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4 February 2019 Lethal attack of Schizotetranychus brevisetosus Ehara (Acari: Tetranychidae) on predatory midge larva
Katsura Ito
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Spider mites (Acari: Tetranychidae) display an anti-predatory strategy by constructing a web using silk threads secreted from the palp tips to distract predators. Several studies have shown the defensive effects of the web itself as well as web-associated ovipositional behaviours (Mori et al.1999, Oku et al. 2003, Horita et al. 2004, Lemos et al. 2010, Yano 2012). Conversely, alternative behavioural strategies, such as counterattack against predators, have been only reported in Stigmaeopsis spp. (Saito 2010). Stigmaeopsis spp. densely weave nests over depressions on the surface of the host leaves (known as WN species; Saito 1983, 1985), and several generations overlap in the same nest among species that make larger nests. In S. longus (Saito) that live on the Sasabamboos, adults attending to their offspring increase the survival rate of the offspring by driving out or killing the phytoseiid larvae that enter the nest (Saito 1986, Mori & Saito 2004). Behaviours such as these are also reported in S. miscanthi that inhabit the Chinese silver grass (Saito et al. 2011, Yano et al. 2011) and S. nanjingensis (Ma and Yuan) that reside on the Moso bamboo (Saito & Zhang 2017). One possible factor allowing the evolution of this somewhat risky behaviour in these species is the high genetic relatedness among the nest members in the colony. This relatedness is because the individuals develop in the same nest where they were born and end up mating with their siblings or even their parents and such inbreeding can be repeated for several generations (Saito 2005, Saito 2010, Sato et al. 2013). Although the extent of genetic relatedness has not been directly measured in any WN species, if the relatedness is very high, similar counterattack behaviour may evolve in other WN species as well. However, there have been no reported observations of counterattack behaviours since the findings in S. longus more than 30 years ago (Saito 1986).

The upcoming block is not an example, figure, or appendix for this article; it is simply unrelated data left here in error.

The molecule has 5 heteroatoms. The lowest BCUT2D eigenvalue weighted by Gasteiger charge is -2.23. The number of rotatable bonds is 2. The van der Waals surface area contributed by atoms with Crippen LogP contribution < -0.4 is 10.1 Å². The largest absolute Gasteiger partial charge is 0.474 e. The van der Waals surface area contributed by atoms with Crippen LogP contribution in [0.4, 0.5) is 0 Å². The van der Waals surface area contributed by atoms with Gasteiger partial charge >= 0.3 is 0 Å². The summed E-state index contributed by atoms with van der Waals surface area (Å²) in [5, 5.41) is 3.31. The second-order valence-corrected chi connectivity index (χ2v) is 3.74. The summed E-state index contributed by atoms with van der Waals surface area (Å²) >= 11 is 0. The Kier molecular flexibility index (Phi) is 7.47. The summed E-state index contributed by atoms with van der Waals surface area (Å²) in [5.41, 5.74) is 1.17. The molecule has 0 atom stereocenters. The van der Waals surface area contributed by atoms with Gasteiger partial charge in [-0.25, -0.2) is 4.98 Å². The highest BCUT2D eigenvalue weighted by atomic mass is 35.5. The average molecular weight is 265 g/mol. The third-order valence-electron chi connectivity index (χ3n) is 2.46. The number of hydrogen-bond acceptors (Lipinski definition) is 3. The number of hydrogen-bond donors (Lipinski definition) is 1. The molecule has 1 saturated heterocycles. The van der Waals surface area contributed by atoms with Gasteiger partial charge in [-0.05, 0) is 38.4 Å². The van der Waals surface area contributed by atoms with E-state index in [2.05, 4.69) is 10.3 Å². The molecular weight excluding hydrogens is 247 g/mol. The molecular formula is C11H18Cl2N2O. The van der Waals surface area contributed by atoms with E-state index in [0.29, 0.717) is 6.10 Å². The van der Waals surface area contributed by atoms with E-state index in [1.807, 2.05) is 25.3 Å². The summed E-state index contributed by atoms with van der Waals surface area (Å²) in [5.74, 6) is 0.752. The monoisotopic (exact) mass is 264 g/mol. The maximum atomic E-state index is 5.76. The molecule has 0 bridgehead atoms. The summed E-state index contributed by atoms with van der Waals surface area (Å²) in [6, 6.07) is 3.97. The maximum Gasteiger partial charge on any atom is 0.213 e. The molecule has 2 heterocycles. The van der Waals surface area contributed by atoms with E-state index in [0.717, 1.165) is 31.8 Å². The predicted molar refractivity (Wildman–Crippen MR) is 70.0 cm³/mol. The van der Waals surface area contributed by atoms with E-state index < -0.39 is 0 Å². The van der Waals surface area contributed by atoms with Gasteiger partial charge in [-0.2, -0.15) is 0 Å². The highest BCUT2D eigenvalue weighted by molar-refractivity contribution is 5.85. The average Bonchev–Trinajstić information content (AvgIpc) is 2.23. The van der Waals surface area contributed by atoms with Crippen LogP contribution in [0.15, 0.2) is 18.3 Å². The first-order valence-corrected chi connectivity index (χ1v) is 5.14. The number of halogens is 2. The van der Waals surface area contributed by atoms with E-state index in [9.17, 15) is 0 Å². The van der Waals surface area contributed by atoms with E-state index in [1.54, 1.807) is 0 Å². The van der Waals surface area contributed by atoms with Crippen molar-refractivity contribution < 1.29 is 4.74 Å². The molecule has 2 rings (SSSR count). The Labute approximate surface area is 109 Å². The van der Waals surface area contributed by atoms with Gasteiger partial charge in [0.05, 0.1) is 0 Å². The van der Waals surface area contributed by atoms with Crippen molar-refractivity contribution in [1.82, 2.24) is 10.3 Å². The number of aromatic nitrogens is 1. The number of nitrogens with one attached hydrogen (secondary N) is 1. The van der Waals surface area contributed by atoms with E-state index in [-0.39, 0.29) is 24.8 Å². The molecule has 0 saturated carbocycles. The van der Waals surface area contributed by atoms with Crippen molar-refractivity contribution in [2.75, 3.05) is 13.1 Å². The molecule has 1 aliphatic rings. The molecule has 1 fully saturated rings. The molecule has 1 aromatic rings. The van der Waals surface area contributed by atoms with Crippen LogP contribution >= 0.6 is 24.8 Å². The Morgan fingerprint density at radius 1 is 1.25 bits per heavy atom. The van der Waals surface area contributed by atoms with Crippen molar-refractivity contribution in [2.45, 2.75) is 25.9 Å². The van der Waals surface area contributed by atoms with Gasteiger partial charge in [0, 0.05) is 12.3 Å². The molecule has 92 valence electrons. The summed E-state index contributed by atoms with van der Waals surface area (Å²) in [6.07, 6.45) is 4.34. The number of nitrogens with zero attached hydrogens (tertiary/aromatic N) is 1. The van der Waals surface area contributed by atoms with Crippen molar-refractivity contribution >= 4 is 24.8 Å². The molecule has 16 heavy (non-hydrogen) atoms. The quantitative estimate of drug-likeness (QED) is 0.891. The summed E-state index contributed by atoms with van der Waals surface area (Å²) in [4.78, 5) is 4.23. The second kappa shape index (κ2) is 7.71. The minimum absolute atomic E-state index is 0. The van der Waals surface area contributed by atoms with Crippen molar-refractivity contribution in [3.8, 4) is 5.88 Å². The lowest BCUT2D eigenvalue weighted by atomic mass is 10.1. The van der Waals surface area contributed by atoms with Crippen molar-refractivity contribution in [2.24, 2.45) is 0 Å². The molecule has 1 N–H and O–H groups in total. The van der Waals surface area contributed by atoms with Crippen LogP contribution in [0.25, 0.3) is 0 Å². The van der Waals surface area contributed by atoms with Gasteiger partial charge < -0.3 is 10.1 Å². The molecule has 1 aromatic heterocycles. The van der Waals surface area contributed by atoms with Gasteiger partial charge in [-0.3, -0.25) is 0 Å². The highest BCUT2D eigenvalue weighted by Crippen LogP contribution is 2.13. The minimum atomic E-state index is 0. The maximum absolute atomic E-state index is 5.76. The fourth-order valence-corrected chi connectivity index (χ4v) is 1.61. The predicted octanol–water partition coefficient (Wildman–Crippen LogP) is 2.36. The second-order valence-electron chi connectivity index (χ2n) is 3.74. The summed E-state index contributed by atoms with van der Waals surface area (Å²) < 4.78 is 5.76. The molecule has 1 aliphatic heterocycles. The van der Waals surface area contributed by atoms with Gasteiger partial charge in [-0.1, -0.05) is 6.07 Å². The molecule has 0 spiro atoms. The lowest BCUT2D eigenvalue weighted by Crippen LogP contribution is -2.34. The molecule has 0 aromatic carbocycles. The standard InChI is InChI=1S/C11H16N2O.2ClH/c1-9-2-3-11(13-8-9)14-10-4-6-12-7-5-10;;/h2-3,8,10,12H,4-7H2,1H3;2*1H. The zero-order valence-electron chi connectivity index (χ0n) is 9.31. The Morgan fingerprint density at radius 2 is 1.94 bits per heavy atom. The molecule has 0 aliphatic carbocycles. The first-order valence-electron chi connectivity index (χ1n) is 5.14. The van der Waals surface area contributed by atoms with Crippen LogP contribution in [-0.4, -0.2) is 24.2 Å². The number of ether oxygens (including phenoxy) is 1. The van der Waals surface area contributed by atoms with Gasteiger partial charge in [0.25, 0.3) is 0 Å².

This is a brief report of a new type of attacking behaviour in Schizotetranychus brevisetosusEhara. This species (subtype WN-s) inhabits the bottom surface of leaves of the evergreen oak Quercus glauca Thunb. (Ehara 1989), builds a dense web near the junction of leaf veins and deposits faeces on the nest roof (Saito 1983). Recent phylogenetic studies revealed that S. brevisetosus and the other WN-type congeneric species inhabiting evergreen oaks consist of a separate clade, and this clade is distinct from the monophyletic clade of the genus Stigmaeopsis (Matsuda et al. 2014, Matsuda et al. 2018). Thus, it is believed that the former species independently evolved the WN life type from Stigmaeopsis spp. In S. brevisetosus, multiple adult females co-operatively make a nest and reproduce in a group. As a result, S. brevisetosus might have a primitive form of sociality (Y. Saito, personal communication). The sex ratio at maturity is highly female-biased (Tamura & Ito 2017) where males are observed to be engaged in lethal combat for mating precedence (Masuda et al. 2015). Therefore, the nest members comprise of many females and a few males that are occasionally in a harem (consisting of one male per nest) as in S. miscanthi (Saito 1990). Curiously, some of the adult females in the nest community venture out, walk around the nest and return home as if they were patrolling. These individuals sometimes limp legs or vigorously spin threads (identified by shaking their anterior body). However, the meaning of these behaviours is unknown.

To perform the first set of observations, a matured Q. glauca leaf infested by approximately 100 individuals was collected at the Kochi Forest Synthesis Centre in Tosayamada, Kami, Kochi, Japan (N33°37′59″, E133°42′29″, WGS84) on 10 June 2013. The leaf was placed on water-soaked cotton pads in an insect breeding case (Insect Breeding Dish; SPL Life Sciences, Gyeonggi-do, Korea). A first instar predatory gall-midge larva (or an egg) of Feltiella sp., most likely F. acarisuga (Vallot) (Abe et al. 2011), was unintentionally included on the leaf surface. The dish was maintained at 25°C under 16:8 h light:dark conditions. Four days later, the leaf was observed using the stereomicroscope SZX7 (Olympus, Tokyo, Japan). The movement of the midge larva and mites on the leaf surface was filmed for approximately 1 h using a digital video camera recorder (NEX-VG20H, Sony, Tokyo, Japan). The precise larval stage was uncertain, because the larva rapidly grows at moderate temperatures without conspicuous morphological changes (the larval period is approximately 4 days at 22°C; Kawano 1969).